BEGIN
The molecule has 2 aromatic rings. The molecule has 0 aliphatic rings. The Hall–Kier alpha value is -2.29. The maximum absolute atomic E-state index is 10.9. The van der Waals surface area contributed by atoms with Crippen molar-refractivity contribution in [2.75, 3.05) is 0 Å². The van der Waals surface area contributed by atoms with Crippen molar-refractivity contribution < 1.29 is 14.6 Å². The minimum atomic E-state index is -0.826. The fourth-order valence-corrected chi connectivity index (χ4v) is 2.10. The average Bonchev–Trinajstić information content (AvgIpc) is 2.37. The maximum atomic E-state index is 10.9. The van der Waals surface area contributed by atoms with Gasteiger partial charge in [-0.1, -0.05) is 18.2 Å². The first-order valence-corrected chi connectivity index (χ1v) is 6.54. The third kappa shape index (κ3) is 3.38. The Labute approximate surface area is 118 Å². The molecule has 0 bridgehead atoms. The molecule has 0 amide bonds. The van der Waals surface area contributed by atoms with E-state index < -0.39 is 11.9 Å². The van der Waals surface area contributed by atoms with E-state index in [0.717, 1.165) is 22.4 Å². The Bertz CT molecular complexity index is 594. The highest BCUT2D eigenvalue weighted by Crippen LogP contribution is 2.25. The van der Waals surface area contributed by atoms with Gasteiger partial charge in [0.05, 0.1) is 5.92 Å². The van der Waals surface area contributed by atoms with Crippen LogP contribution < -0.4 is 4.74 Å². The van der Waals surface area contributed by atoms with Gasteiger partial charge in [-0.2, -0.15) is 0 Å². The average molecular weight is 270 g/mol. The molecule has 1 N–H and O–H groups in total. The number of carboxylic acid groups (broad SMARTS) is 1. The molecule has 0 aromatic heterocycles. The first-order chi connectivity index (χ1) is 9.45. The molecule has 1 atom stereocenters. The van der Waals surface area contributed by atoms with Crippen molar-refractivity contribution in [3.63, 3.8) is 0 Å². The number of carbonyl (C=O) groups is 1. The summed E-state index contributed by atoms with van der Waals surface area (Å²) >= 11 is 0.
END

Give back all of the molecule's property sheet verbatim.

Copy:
The molecule has 2 aromatic rings. The molecule has 0 aliphatic rings. The Hall–Kier alpha value is -2.29. The maximum absolute atomic E-state index is 10.9. The van der Waals surface area contributed by atoms with Crippen molar-refractivity contribution in [2.75, 3.05) is 0 Å². The van der Waals surface area contributed by atoms with Crippen molar-refractivity contribution < 1.29 is 14.6 Å². The minimum atomic E-state index is -0.826. The fourth-order valence-corrected chi connectivity index (χ4v) is 2.10. The average Bonchev–Trinajstić information content (AvgIpc) is 2.37. The maximum atomic E-state index is 10.9. The van der Waals surface area contributed by atoms with Gasteiger partial charge in [-0.1, -0.05) is 18.2 Å². The first-order valence-corrected chi connectivity index (χ1v) is 6.54. The third kappa shape index (κ3) is 3.38. The Labute approximate surface area is 118 Å². The molecule has 0 bridgehead atoms. The molecule has 0 amide bonds. The van der Waals surface area contributed by atoms with E-state index < -0.39 is 11.9 Å². The van der Waals surface area contributed by atoms with E-state index in [0.717, 1.165) is 22.4 Å². The Bertz CT molecular complexity index is 594. The highest BCUT2D eigenvalue weighted by Crippen LogP contribution is 2.25. The van der Waals surface area contributed by atoms with Gasteiger partial charge in [0.05, 0.1) is 5.92 Å². The van der Waals surface area contributed by atoms with Crippen LogP contribution < -0.4 is 4.74 Å². The van der Waals surface area contributed by atoms with Gasteiger partial charge in [-0.2, -0.15) is 0 Å². The average molecular weight is 270 g/mol. The molecule has 1 N–H and O–H groups in total. The number of carboxylic acid groups (broad SMARTS) is 1. The molecule has 0 aromatic heterocycles. The first-order chi connectivity index (χ1) is 9.45. The molecule has 1 atom stereocenters. The van der Waals surface area contributed by atoms with Crippen molar-refractivity contribution in [3.63, 3.8) is 0 Å². The number of carbonyl (C=O) groups is 1. The summed E-state index contributed by atoms with van der Waals surface area (Å²) >= 11 is 0.